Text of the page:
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I have some trouble in understanding properly the concept of abelianization in the case of the symmetric group $S_n$. More specifically, it is known that the commutator group of $S_n$ is $A_n$, the group of all even permutations in $S_n$. Now, assume that we are given two elements $[\rho_1], [\rho_2] \in S_n / A_n$ such that $[\rho_1], [\rho_2] \neq e$ in $S_n / A_n$ ($e$ is the neutral element). This means that $\rho_1$ and $\rho_2$ are odd permutations. At the same time, however, we get $[\rho_1] \cdot [\rho_2] = [\rho_1 \circ \rho_2] = e$ because the composition of two odd permutations results in an even permutation (which is an element of $A_n$). Since the inverse of a group element must be unique, we thus infer that $S_n / A_n$ is not a group, which makes not much of a sense.

What am I missing?

Another question that I have is: is it true that $|S_n / A_n| \leq \binom{n}{2} + 1$? (The argumentation would go like that: since any $[\rho] \in S_n / A_n$ with $[\rho] \neq e$ must be such that $\rho$ is odd, we can write $\rho$ as a product of transpositions $\tau_1 \circ \tau_2 \circ \ldots \circ \tau_k$ with $k$ being odd. Noting that $\tau_2 \circ \ldots \circ \tau_k$ is in $A_n$, we infer that $[\tau_1] = [\rho]$. The estimation follows by observing that there are $\binom{n}{2}$ transpositions.)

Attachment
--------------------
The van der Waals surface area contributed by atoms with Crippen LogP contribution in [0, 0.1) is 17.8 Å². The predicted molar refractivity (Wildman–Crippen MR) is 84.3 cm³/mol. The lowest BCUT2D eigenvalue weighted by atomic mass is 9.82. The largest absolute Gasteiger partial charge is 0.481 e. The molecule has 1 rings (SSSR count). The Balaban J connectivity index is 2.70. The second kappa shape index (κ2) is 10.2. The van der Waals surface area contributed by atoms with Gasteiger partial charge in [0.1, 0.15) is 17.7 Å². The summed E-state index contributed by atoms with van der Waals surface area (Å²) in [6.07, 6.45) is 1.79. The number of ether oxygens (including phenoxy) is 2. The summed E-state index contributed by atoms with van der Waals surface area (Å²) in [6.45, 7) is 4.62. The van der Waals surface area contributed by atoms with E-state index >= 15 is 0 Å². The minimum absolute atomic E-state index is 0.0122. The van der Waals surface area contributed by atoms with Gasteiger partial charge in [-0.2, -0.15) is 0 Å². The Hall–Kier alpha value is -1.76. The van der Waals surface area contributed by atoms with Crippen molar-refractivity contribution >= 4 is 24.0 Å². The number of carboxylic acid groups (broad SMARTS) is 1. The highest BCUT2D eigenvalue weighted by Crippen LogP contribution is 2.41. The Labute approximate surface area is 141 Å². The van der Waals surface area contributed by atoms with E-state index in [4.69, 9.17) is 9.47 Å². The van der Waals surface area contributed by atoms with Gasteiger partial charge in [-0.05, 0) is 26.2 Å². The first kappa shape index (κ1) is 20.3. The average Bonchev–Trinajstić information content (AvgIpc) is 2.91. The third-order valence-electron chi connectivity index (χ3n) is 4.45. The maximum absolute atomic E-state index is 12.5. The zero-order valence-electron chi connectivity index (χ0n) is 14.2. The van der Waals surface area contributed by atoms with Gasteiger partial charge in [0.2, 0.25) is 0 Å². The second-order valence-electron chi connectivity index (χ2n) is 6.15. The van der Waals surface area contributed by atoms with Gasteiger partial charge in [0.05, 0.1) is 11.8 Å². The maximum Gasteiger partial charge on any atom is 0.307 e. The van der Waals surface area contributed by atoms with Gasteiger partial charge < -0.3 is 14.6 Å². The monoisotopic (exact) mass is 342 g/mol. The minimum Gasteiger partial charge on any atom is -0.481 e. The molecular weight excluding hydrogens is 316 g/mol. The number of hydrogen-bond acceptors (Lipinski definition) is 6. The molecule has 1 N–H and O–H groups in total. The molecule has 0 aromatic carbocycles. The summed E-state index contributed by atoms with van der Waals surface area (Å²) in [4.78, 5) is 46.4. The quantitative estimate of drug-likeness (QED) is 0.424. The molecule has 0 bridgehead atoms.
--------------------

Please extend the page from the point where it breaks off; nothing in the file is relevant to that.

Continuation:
Thanks a lot.

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    $\begingroup$ $|S_n/A_n| = |S_n|/|A_n|=2$. $\endgroup$ – Derek Holt Aug 25 '17 at 8:37
  • $\begingroup$ $\operatorname{sgn} : S_n \to \{\pm 1\}$ is a group homomorphism with kernel $A_n$. $\endgroup$ – Paul K Aug 25 '17 at 8:40
  • $\begingroup$ Got it! I had the wrong intuition that $S_n / A_n$ is more interesting than just two elements. But of course, Lagrange explains everything. Thanks! $\endgroup$ – Massimo Aug 25 '17 at 8:45
  • $\begingroup$ Right. The inverse of each element is unique, it just happens to be itself! $\endgroup$ – Randall Aug 25 '17 at 10:22
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Your argument shows that any $[\rho_1],[\rho_2]\neq e$ are inverses to each other. You are right that inverses are unique, but this isn't a contradiction: it just proves that if $[\rho_1],[\rho_2]\neq e$ then $[\rho_1]=[\rho_2]$ (since they are both inverse to $[\rho_1]$). That is, $S_n/A_n$ contains only one element other than the identity. Explicitly, $S_n/A_n$ has two elements: the set of all even permutations, and the set of all odd permutations. (That is, assuming $n>1$: if $n\leq 1$, then there are no odd permutations and $S_n/A_n$ only has one element!)

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